And workers with manual labor or physically demanding jobs like Mr. Meng’s, who still make up the majority of the Chinese workforce, say they will be worn out, unemployed, or both.

The announcement came during the national legislature’s annual session, and afterwards, retirement-related topics were covered for days on Chinese social media, generating hundreds of millions of views and critical comments.

Around the world, raising the retirement age has proven to be one of the toughest challenges a government can face. Russia’s attempt to do so in 2018 resulted in the lowest approval ratings for President Vladimir V. Putin in years. Mr Putin finally pushed the plan through but made concessions, a rare move for him.

A pension reform plan in France sparked a lengthy transport strike last year and forced the government to postpone the proposal.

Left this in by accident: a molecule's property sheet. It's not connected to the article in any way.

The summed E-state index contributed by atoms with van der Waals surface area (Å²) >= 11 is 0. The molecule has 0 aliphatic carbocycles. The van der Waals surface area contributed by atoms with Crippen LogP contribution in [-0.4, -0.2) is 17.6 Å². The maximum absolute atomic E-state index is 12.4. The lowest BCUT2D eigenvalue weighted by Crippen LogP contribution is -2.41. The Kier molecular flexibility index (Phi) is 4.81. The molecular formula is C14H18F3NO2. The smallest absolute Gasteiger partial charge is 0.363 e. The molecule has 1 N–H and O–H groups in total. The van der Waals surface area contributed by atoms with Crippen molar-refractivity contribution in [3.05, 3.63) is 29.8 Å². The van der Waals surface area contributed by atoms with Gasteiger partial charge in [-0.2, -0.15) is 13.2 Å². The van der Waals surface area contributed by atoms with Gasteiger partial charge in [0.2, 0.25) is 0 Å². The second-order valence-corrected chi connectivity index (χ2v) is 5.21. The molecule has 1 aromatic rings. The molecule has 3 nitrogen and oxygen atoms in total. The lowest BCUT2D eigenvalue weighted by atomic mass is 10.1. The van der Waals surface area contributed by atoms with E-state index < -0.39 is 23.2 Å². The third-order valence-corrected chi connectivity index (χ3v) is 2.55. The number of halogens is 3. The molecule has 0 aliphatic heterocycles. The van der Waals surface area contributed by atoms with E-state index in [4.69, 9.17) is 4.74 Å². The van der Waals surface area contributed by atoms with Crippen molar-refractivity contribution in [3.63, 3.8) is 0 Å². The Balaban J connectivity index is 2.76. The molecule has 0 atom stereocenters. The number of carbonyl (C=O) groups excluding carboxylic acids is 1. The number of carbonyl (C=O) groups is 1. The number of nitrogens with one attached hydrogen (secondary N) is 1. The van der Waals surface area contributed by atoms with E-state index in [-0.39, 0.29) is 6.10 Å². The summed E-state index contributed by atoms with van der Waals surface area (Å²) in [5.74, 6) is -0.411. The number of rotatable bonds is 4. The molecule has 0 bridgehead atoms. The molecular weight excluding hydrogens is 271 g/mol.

The Chinese government itself, in the face of a similar outcry, abandoned previous efforts to raise the retirement age in 2015.

This time it seems determined to hold on. But it also recognized the game. Officials seem cautious, leaving the details vague for now, but suggest that the threshold be raised by just a few months each year.

“They talked about it a long time,” said Albert Francis Park, an economics professor at Hong Kong University of Science and Technology who studied China’s pension system. “You really need to exercise some determination to get it through.”

China has been plunging into a retirement age crisis for years. The current standards were set in the 1950s when the average person was expected to only live in their early 40s.